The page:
Intelligent Disobedience in school!
The challenge of “Intelligent Disobedience” might ruffle feathers
Best-selling author and thinker, Ira Chaleff is looking forward to his forthcoming appearance at the Asia-Pacific International Schools Conference (AISC) in Hong Kong this December. What he’s got to say is important, even though it might ruffle a few feathers . . .
What a school needs
Ira Chaleff thinks that organizations – including schools – work better if their members feel able to disagree with their leaders. This is especially true if the “disobedience” of the rank and file is expressed “intelligently” – in the right way, for the right reasons.
His master’s guide
The idea of Intelligent Disobedience has an interesting provenance – it was originally articulated to describe the way in which guide dogs will “disobey” their “master” if they sense danger and think it is better to sit down than to carry on walking. With greater awareness than the person who is at least nominally in charge, they express their “disobedience” by refusing to go any further along the chosen path of the person they are protecting.
Doing the right thing by disobeying
This is exactly the point that Chaleff is making about organisations and schools in his 2015 publication Intelligent Disobedience: doing right when you know what you are asked to do is wrong”
Some audiences might be uneasy about the idea, especially in Asia. Chaleff understands these misgivings and he seeks first to reassure:
“It would be meaningless to teach intelligent disobedience without first establishing a foundation of obedience. By the time a child is three or four years old, and even younger, they have learned how to obey walking in line, waiting to cross the street and many other skills”.
However he wants to cut children the slack to “disobey” as soon as it is reasonably possible:
“Once the principle of obedience is grounded, exceptions can be introduced. For example, a role play can be created where they are told it is safe to cross the street but they notice a car coming around the corner so they know not to obey. Intelligent Disobedience is simple: do not obey if obeying would produce harm to themselves or to others”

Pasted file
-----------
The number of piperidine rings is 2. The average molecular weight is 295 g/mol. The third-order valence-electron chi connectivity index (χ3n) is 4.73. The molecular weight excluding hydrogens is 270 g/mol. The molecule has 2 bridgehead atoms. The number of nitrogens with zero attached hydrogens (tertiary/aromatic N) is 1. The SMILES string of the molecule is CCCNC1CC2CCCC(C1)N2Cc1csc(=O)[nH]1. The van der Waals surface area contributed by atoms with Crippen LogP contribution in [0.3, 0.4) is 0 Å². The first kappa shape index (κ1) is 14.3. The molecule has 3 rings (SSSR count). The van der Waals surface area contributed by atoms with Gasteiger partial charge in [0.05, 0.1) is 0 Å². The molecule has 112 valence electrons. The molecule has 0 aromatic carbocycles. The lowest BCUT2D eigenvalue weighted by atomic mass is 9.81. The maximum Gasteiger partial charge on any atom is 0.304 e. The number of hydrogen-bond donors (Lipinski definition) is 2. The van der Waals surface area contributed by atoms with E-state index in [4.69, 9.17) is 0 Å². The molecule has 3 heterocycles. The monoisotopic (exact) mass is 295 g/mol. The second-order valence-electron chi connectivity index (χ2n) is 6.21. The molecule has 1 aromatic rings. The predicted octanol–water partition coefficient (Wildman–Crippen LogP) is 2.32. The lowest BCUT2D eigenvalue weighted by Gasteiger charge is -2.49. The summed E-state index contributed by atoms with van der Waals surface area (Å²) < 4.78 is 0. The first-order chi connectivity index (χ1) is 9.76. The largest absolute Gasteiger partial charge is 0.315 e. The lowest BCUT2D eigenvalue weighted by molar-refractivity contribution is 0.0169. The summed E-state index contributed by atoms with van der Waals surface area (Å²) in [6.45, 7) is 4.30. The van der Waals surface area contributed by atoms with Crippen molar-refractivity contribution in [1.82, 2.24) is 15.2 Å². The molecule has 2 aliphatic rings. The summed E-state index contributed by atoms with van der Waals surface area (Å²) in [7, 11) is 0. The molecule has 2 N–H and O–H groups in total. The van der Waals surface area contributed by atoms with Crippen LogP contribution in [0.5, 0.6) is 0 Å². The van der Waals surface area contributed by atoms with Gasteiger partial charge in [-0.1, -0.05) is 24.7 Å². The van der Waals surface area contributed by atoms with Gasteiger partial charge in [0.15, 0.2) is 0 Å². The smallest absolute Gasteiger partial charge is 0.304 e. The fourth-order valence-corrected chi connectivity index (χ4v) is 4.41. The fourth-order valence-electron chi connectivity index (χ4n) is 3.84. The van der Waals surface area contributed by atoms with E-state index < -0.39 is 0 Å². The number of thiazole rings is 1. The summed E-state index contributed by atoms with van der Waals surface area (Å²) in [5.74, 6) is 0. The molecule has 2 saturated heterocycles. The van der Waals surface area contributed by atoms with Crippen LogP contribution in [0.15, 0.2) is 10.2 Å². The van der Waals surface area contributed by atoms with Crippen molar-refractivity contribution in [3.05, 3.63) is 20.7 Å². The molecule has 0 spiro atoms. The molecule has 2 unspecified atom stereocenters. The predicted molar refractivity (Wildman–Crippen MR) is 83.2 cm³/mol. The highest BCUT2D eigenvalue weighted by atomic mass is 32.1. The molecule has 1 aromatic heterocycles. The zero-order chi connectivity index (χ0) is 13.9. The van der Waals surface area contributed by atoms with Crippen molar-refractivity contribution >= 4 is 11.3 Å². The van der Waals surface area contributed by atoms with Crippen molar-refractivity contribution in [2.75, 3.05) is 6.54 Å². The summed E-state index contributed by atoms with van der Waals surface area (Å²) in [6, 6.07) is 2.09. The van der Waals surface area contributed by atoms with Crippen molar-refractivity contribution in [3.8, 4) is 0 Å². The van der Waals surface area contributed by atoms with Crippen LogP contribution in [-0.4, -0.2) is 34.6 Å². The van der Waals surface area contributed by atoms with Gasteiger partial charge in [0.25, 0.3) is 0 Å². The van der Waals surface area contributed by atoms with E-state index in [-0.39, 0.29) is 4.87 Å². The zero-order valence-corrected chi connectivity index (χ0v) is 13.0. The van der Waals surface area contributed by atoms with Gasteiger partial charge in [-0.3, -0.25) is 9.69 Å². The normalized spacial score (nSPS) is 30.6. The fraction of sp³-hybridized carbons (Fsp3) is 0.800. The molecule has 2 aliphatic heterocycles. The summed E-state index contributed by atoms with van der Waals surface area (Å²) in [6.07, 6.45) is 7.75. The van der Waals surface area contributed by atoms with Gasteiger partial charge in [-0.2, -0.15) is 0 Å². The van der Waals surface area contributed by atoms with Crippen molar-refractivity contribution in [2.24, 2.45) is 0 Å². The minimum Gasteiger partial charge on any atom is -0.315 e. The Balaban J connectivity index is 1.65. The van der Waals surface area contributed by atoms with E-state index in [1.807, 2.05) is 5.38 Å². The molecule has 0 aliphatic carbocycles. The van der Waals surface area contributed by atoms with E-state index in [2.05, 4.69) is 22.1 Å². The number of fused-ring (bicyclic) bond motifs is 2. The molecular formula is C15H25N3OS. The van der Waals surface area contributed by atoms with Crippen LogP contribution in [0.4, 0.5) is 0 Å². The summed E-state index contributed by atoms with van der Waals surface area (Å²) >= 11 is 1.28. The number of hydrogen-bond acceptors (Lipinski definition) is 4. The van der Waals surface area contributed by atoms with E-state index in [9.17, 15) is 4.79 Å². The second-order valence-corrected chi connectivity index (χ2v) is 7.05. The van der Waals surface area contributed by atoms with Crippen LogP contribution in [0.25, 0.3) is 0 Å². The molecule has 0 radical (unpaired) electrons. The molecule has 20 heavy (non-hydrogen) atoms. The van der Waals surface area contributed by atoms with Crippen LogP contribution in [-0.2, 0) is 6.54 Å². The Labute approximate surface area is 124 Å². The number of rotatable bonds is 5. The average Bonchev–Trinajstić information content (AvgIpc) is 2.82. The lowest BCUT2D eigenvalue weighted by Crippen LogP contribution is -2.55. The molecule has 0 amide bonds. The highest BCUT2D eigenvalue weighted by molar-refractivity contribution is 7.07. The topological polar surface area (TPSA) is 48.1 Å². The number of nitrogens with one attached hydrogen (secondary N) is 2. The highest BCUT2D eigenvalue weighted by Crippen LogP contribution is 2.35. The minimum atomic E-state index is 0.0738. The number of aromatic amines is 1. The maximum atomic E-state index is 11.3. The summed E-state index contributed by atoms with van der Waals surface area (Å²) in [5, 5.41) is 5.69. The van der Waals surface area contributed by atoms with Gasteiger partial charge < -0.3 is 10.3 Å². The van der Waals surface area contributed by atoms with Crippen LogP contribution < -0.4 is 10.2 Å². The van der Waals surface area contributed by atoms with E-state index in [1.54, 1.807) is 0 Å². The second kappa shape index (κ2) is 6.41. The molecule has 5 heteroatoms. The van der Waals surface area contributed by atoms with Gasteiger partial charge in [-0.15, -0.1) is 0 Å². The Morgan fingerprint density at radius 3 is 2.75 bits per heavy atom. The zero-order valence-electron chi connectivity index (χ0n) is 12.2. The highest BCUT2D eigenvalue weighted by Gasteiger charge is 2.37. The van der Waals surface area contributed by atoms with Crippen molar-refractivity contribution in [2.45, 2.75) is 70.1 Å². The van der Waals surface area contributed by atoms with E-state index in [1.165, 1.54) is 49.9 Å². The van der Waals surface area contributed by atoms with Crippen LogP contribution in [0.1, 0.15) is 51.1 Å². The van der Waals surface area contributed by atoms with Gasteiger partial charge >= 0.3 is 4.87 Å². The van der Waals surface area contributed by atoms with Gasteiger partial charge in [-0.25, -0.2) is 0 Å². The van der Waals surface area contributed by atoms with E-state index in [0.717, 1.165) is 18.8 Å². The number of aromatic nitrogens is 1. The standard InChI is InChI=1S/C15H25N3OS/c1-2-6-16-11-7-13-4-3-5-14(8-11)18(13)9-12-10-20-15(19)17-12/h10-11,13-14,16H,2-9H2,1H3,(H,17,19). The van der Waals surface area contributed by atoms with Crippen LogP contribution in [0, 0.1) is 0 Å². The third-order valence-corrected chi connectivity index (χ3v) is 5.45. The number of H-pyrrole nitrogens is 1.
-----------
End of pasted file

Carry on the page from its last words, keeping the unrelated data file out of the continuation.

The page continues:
He rightly points out that parents already do this without a second thought in certain circumstances:
“They say listen to adults but don’t listen to a stranger who tells you to get into a car.”
The importance of disobedience
All he really wants them to do is to take this idea to its logical conclusion. Why?
“When we support children thinking for themselves we help them develop their critical faculties. Currently, they are getting a meta message authority knows best, which inherently places low value on personal curiosity, exploration and discovery. In teaching Intelligent Disobedience we are saying authority often is right, but not always. We are returning accountability to the child for thinking about whether something is right or whether it may be wrong and, if it seems wrong, to question it and search for better answers. This is the very essence of developing the inquisitive mind and the responsible adult”
When put like that, the idea does not seem so unreasonable. According to Chaleff, this is important work:
“Virtually every institution shapes the child for socialization, conformity and obedience; I am advocating giving conscious attention to balancing this with the skills needed for rising above the social training when that is the right thing to do. On a more immediate level, these skills are needed for children to protect themselves against the rare but traumatizing abuse of authority by adults into whose care we trust them”
If you are planning to attend Chaleff’s Hong Kong Keynote in December, don’t expect a comfortable time or an easy set of answers to all your problems. He will challenge you to think:
“If I, as the authority on “Intelligent Disobedience”, simply prescribed solutions I would be perpetuating the obedience to authority dilemma we are seeking to resolve . . . . I will point us to what we know are the crucial skills for making the right choice in the face of authority and to suggestions for how to explore what works best in your culture”
Teachers attending his keynote session at the AISC conference in Hong Kong in December will be expected to leave his sessions thinking about how this applies to their classrooms. Although the first goal of education, he argues “is for children to understand their culture and how to participate in it successfully”, the second is, “to develop each child’s individual capacity to think and act in it independently, creatively and ethically”.
If you disagree, come along to hear him speak. Not only will you be allowed to differ, you will be expected to speak up! Intelligent disobedience is good for the speaker as well as the listener.
Ira Chaleff was speaking to AISC’s Niann Lai.
He will be the AISC Keynote speaker at the Hong Kong Convention and Exhibition Centre on 9th December 2016.
Date: 9th-10th December 2016
Venue: Hong Kong Convention & Exhibition Centre
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